European states, including the UK’s Conservative government, are giving more than €112bn (£99bn*) every year in subsidies to support fossil fuel production and consumption like oil, gas and coal, according to a new report. The findings fly in the face of commitments already made by both the UK and EU and put the world on a dangerous path.
The report Phase-out 2020: monitoring Europe’s fossil fuel subsidies by the Overseas Development Institute (ODI) and Climate Action Network (CAN) Europe detailed the support given by 11 European governments and the EU itself between 2014 and 2016.
Support includes over €49bn (£43bn) [pdf p7] for the use of fossil fuels in the transport sector, such as tax breaks to lower diesel prices.
This finding follows a 2015 study by Transport & Environment (T&E), that noted [pdf p4] the gap between taxes applied to petrol and diesel cars in Europe. And it noted [pdf p3] the “race to the bottom” when it came to diesel-run trucks. The report stated that “for small, central EU member states it is extremely attractive to tax diesel for trucks at the minimum rate because it seduces hauliers to fill up their huge tanks on their territory, which boosts revenue”. That means other states also find it difficult to raise taxes on diesel in order to stay competitive.
In a more recent report, T&E points [pdf p1] to the lax air pollution emission limits in Europe that have a knock-on effect on car manufacturers. Ultimately there is no real disincentive for manufacturers to produce vehicles with diesel engines. In fact, diesels now have more than a 50% sales share [pdf p1] of the vehicle market according to T&E’s report. While in other countries the sales share is below 5% [pdf p1].
There are calls [pdf p16] from Europe to incentivise the sale of electric cars instead. And the UK has targets in place to reduce diesel (as well as petrol) cars by 2040. But with diesel subsidies still in place, it is difficult to see how that will happen.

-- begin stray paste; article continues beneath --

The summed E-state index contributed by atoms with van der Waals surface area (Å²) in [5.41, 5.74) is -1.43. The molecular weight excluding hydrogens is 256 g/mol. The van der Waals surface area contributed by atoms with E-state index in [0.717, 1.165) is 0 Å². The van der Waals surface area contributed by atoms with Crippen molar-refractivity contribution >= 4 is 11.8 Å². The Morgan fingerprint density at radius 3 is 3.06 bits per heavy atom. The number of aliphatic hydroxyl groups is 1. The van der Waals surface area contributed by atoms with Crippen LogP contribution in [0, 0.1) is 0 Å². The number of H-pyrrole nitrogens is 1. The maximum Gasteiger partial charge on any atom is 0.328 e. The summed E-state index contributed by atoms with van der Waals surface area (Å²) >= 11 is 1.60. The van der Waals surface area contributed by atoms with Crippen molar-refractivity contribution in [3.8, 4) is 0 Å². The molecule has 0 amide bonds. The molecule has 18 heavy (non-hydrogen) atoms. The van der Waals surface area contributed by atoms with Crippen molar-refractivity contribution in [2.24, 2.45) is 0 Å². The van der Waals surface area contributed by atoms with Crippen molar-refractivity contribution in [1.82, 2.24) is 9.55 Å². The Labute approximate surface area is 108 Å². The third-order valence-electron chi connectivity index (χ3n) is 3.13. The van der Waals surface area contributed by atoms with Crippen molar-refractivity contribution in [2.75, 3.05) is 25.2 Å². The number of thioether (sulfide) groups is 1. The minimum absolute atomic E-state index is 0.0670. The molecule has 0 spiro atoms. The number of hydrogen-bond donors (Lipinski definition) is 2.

Tracking the UK’s subsidies
In addition, the EU provided an annual average of €4bn (£3.5bn) [pdf p22] in fossil fuel subsidies between 2014 and 2016. And the UK along with France provided €253m (£223m) [pdf p26] per year in public finance toward fossil fuel exploration.
In fact, the ODI and CAN’s case study on the UK found it provided the following subsidies and support on its own:
- Tax rate reductions for North Sea oil and gas production.
- £665m in support for oil and gas production per year between 2014 and 2016.
- Reduced VAT on fuel and power consumption (amounting to £3.6bn per year in lost government revenue).
- Around £7.4bn in transport sector subsidies (including tax breaks for diesel) per year between 2014 and 2016.
- Public finance institutions and the Royal Bank of Scotland (RBS), which is 73% state-owned, provided £1.3 billion per year between 2014 and 2016, to oil, gas and coal both home and overseas.
And these findings could be an underestimate considering the UK’s relatively poor [pdf] and opaque reporting on fossil fuel subsidies.
What will come of it all?
Wendel Trio, director of CAN Europe, said:
The €4bn spent by the EU on fossil fuels, most of which goes to gas infrastructure, locks Europe into fossil fuel dependency for the decades to come. This violates the Paris Agreement’s requirement to make finances work for the climate.
The UK joined almost 40 other countries in signing a communiqué in 2015 to phase out fossil fuel subsidies.
Trio also said that it was “unacceptable” that over €2bn (£1.8bn) is given by EU states to support coal-fired power, “the dirtiest of all fossil fuels”.
The report states that these countries will miss important objectives [pdf p7] to avoid dangerous climate change if they continue subsidising and supporting fossil fuel usage for energy.
Among the report’s recommendations [pdf p31] is a more transparent reporting system. And it recommends more support for those who depend on fossil fuels so they can transition to other energy sources.
The report’s findings are damning. The very type of activity we should be moving away from is the very activity we are moving towards. And it begs the question as to why. Finances aren’t working for the climate or the public good. Instead the UK is handing over buckets of public money to serve energy producers; not the taxpayers it should be working for.
*All figures based on exchange rate on 29 September 2017.
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